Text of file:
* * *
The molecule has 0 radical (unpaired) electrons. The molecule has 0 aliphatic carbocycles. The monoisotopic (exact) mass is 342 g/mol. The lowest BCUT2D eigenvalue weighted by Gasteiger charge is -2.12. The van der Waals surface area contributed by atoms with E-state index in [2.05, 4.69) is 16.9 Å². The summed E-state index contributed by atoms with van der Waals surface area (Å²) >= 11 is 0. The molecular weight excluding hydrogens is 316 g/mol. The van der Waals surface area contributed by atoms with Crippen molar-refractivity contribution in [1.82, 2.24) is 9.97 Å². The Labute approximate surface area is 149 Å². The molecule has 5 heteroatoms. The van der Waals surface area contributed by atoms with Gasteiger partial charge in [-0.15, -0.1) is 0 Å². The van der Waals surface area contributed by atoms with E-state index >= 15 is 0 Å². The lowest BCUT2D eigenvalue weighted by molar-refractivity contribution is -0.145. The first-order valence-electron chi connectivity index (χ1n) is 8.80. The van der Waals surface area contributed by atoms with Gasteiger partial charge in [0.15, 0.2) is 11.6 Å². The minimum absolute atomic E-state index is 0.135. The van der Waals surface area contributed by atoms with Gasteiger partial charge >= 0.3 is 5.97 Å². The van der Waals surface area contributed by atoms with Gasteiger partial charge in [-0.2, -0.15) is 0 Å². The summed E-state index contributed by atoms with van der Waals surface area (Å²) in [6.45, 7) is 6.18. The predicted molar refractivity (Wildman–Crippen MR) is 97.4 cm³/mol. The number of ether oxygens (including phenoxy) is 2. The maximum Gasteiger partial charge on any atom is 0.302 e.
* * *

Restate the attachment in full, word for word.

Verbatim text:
The molecule has 0 radical (unpaired) electrons. The molecule has 0 aliphatic carbocycles. The monoisotopic (exact) mass is 342 g/mol. The lowest BCUT2D eigenvalue weighted by Gasteiger charge is -2.12. The van der Waals surface area contributed by atoms with E-state index in [2.05, 4.69) is 16.9 Å². The summed E-state index contributed by atoms with van der Waals surface area (Å²) >= 11 is 0. The molecular weight excluding hydrogens is 316 g/mol. The van der Waals surface area contributed by atoms with Crippen molar-refractivity contribution in [1.82, 2.24) is 9.97 Å². The Labute approximate surface area is 149 Å². The molecule has 5 heteroatoms. The van der Waals surface area contributed by atoms with Gasteiger partial charge in [-0.15, -0.1) is 0 Å². The van der Waals surface area contributed by atoms with E-state index >= 15 is 0 Å². The lowest BCUT2D eigenvalue weighted by molar-refractivity contribution is -0.145. The first-order valence-electron chi connectivity index (χ1n) is 8.80. The van der Waals surface area contributed by atoms with Gasteiger partial charge in [0.15, 0.2) is 11.6 Å². The minimum absolute atomic E-state index is 0.135. The van der Waals surface area contributed by atoms with Gasteiger partial charge >= 0.3 is 5.97 Å². The van der Waals surface area contributed by atoms with Gasteiger partial charge in [-0.2, -0.15) is 0 Å². The summed E-state index contributed by atoms with van der Waals surface area (Å²) in [6.45, 7) is 6.18. The predicted molar refractivity (Wildman–Crippen MR) is 97.4 cm³/mol. The number of ether oxygens (including phenoxy) is 2. The maximum Gasteiger partial charge on any atom is 0.302 e.